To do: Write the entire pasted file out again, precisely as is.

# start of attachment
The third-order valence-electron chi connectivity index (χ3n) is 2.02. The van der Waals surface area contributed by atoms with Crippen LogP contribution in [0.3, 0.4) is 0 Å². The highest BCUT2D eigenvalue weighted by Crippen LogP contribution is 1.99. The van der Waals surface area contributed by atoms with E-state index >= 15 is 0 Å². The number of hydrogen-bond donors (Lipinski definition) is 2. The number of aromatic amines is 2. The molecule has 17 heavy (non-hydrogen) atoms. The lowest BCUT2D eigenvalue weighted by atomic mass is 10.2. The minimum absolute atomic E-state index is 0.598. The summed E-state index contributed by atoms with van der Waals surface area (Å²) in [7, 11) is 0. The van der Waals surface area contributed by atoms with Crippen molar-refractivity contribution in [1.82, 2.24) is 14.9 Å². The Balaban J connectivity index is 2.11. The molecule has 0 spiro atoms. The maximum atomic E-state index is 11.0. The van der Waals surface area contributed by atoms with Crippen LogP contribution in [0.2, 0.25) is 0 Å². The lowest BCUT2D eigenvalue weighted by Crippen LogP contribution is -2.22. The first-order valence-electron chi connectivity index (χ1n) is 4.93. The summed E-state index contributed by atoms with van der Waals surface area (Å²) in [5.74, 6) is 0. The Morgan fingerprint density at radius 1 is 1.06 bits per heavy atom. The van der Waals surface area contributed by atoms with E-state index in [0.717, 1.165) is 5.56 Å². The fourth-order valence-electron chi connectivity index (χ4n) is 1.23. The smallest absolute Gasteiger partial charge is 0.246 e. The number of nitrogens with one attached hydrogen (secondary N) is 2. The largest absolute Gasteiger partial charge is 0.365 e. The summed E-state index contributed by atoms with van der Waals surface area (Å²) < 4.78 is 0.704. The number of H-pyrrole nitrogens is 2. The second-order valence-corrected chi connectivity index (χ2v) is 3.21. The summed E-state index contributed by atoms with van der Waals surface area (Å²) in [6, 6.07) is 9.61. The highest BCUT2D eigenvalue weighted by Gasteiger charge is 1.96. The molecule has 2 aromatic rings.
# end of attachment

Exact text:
The third-order valence-electron chi connectivity index (χ3n) is 2.02. The van der Waals surface area contributed by atoms with Crippen LogP contribution in [0.3, 0.4) is 0 Å². The highest BCUT2D eigenvalue weighted by Crippen LogP contribution is 1.99. The van der Waals surface area contributed by atoms with E-state index >= 15 is 0 Å². The number of hydrogen-bond donors (Lipinski definition) is 2. The number of aromatic amines is 2. The molecule has 17 heavy (non-hydrogen) atoms. The lowest BCUT2D eigenvalue weighted by atomic mass is 10.2. The minimum absolute atomic E-state index is 0.598. The summed E-state index contributed by atoms with van der Waals surface area (Å²) in [7, 11) is 0. The van der Waals surface area contributed by atoms with Crippen molar-refractivity contribution in [1.82, 2.24) is 14.9 Å². The Balaban J connectivity index is 2.11. The molecule has 0 spiro atoms. The maximum atomic E-state index is 11.0. The van der Waals surface area contributed by atoms with Crippen LogP contribution in [0.2, 0.25) is 0 Å². The lowest BCUT2D eigenvalue weighted by Crippen LogP contribution is -2.22. The first-order valence-electron chi connectivity index (χ1n) is 4.93. The summed E-state index contributed by atoms with van der Waals surface area (Å²) in [5.74, 6) is 0. The Morgan fingerprint density at radius 1 is 1.06 bits per heavy atom. The van der Waals surface area contributed by atoms with E-state index in [0.717, 1.165) is 5.56 Å². The fourth-order valence-electron chi connectivity index (χ4n) is 1.23. The smallest absolute Gasteiger partial charge is 0.246 e. The number of nitrogens with one attached hydrogen (secondary N) is 2. The largest absolute Gasteiger partial charge is 0.365 e. The summed E-state index contributed by atoms with van der Waals surface area (Å²) < 4.78 is 0.704. The number of H-pyrrole nitrogens is 2. The second-order valence-corrected chi connectivity index (χ2v) is 3.21. The summed E-state index contributed by atoms with van der Waals surface area (Å²) in [6, 6.07) is 9.61. The highest BCUT2D eigenvalue weighted by Gasteiger charge is 1.96. The molecule has 2 aromatic rings.